The lock master, Robert, at the Deep Creek Lock forewarned us, “It’s duckweed season.” What? Robert continued to describe this teeny, tiny plant that is presently blooming, “…by the billions!” He cautioned us to keep an eye on our thermostat as we motored and if the temperature rose to drop the hook mid-canal and clean out the raw water strainer (a.k.a. fish trap). We weren’t quite sure what to expect although Robert’s description of the plants carpeting the canal painted a pretty good picture in our minds.
Rode Trip puttered along blazing a trail through what seemed to be pond scum.
A bit of internet researching provided a good science lesson for us about duckweed. Duckweed (lemna minor) is one of the smallest flowering plants in the world; no bigger than 10 millimeters. The plants do not have stems or leaves but they do have oval-shaped fronds from which a single root extends. Duckweed grows in colonies atop undisturbed water; ponds, lakes, marshes, dismal canals, etc. It spreads rapidly. Duckweed provides a food source for birds, fish, and especially ducks. Duckweed also provides shelter for many aquatic animals and insects.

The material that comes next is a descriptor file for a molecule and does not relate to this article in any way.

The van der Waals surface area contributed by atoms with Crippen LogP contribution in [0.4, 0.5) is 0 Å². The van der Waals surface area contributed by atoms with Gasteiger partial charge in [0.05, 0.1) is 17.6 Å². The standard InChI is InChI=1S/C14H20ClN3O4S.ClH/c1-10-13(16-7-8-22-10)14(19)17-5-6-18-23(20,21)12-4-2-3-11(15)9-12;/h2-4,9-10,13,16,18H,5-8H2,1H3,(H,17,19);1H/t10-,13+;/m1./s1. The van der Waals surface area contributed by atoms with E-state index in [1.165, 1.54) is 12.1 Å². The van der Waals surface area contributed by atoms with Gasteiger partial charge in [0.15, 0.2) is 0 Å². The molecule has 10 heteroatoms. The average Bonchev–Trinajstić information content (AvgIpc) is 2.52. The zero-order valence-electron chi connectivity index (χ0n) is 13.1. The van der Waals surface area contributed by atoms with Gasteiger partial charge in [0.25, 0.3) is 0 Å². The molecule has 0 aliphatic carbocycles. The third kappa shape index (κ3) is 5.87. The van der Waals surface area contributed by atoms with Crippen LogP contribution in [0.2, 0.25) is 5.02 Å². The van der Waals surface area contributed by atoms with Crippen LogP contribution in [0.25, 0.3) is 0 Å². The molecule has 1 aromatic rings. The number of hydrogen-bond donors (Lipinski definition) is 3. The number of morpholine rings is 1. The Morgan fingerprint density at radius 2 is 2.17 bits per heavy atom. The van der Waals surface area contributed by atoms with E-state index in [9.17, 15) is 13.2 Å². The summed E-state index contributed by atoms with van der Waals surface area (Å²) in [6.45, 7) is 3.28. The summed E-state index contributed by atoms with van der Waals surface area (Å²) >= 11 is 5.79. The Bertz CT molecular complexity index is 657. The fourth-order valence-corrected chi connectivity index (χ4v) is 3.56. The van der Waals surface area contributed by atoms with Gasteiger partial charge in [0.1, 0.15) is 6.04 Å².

Colonies of duckweed spin fabulous patterns atop the water.
The duckweed is getting thicker…and Leon is getting LARGER! (c’mon, I know there are some ‘Airplane‘ fans out there)
When Robert said carpet, he sure wasn’t kidding.
Rode Trip plowed though and blazed a small trail behind. We did keep an eye on the thermostat but with the amount of provisions we had recently loaded onto the boat, Brian was confident that our raw water intake was now well below the duckweed line.
The duckweed did not slow us down on our way to stop number two on the Dismal Swamp Tour. We even picked up a hitch-hiker along the way.